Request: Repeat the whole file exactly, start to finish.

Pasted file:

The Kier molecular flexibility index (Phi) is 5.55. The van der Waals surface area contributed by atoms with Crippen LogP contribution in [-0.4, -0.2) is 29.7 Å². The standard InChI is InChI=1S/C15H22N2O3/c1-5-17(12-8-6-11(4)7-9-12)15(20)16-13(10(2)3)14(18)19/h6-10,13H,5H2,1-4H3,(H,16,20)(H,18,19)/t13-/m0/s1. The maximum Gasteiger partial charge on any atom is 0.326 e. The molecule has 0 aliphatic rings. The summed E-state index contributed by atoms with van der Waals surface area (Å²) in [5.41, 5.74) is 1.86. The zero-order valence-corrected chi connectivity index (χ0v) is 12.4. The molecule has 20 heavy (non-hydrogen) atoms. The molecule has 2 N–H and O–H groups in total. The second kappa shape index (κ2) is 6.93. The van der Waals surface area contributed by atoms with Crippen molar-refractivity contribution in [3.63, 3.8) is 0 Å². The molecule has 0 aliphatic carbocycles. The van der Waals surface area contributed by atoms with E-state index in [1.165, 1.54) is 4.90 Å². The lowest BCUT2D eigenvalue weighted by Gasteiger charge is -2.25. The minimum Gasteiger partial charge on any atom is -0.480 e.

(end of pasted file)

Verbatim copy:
The Kier molecular flexibility index (Phi) is 5.55. The van der Waals surface area contributed by atoms with Crippen LogP contribution in [-0.4, -0.2) is 29.7 Å². The standard InChI is InChI=1S/C15H22N2O3/c1-5-17(12-8-6-11(4)7-9-12)15(20)16-13(10(2)3)14(18)19/h6-10,13H,5H2,1-4H3,(H,16,20)(H,18,19)/t13-/m0/s1. The maximum Gasteiger partial charge on any atom is 0.326 e. The molecule has 0 aliphatic rings. The summed E-state index contributed by atoms with van der Waals surface area (Å²) in [5.41, 5.74) is 1.86. The zero-order valence-corrected chi connectivity index (χ0v) is 12.4. The molecule has 20 heavy (non-hydrogen) atoms. The molecule has 2 N–H and O–H groups in total. The second kappa shape index (κ2) is 6.93. The van der Waals surface area contributed by atoms with Crippen molar-refractivity contribution in [3.63, 3.8) is 0 Å². The molecule has 0 aliphatic carbocycles. The van der Waals surface area contributed by atoms with E-state index in [1.165, 1.54) is 4.90 Å². The lowest BCUT2D eigenvalue weighted by Gasteiger charge is -2.25. The minimum Gasteiger partial charge on any atom is -0.480 e.